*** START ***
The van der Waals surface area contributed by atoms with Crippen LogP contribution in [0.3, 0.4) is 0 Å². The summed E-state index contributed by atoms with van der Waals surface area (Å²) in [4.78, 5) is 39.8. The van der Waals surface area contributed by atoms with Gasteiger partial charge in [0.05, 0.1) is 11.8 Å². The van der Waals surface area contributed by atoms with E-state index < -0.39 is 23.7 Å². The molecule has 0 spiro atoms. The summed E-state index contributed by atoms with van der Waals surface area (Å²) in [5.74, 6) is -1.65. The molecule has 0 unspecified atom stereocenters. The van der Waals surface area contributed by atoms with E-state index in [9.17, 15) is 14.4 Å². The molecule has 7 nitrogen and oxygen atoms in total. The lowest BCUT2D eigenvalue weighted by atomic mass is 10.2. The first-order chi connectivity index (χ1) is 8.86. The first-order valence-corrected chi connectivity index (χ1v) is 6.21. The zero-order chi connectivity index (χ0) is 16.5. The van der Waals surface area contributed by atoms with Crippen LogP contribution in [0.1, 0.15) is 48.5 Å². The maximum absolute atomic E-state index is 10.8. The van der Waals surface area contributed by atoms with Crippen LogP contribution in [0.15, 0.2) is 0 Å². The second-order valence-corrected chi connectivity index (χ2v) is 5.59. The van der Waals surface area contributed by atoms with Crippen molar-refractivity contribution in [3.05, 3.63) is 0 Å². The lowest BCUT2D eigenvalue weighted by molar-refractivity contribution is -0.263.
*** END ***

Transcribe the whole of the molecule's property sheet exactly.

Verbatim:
The van der Waals surface area contributed by atoms with Crippen LogP contribution in [0.3, 0.4) is 0 Å². The summed E-state index contributed by atoms with van der Waals surface area (Å²) in [4.78, 5) is 39.8. The van der Waals surface area contributed by atoms with Gasteiger partial charge in [0.05, 0.1) is 11.8 Å². The van der Waals surface area contributed by atoms with E-state index < -0.39 is 23.7 Å². The molecule has 0 spiro atoms. The summed E-state index contributed by atoms with van der Waals surface area (Å²) in [5.74, 6) is -1.65. The molecule has 0 unspecified atom stereocenters. The van der Waals surface area contributed by atoms with E-state index in [9.17, 15) is 14.4 Å². The molecule has 7 nitrogen and oxygen atoms in total. The lowest BCUT2D eigenvalue weighted by atomic mass is 10.2. The first-order chi connectivity index (χ1) is 8.86. The first-order valence-corrected chi connectivity index (χ1v) is 6.21. The zero-order chi connectivity index (χ0) is 16.5. The van der Waals surface area contributed by atoms with Crippen LogP contribution in [0.1, 0.15) is 48.5 Å². The maximum absolute atomic E-state index is 10.8. The van der Waals surface area contributed by atoms with Crippen LogP contribution in [0.15, 0.2) is 0 Å². The second-order valence-corrected chi connectivity index (χ2v) is 5.59. The van der Waals surface area contributed by atoms with Crippen molar-refractivity contribution in [3.05, 3.63) is 0 Å². The lowest BCUT2D eigenvalue weighted by molar-refractivity contribution is -0.263.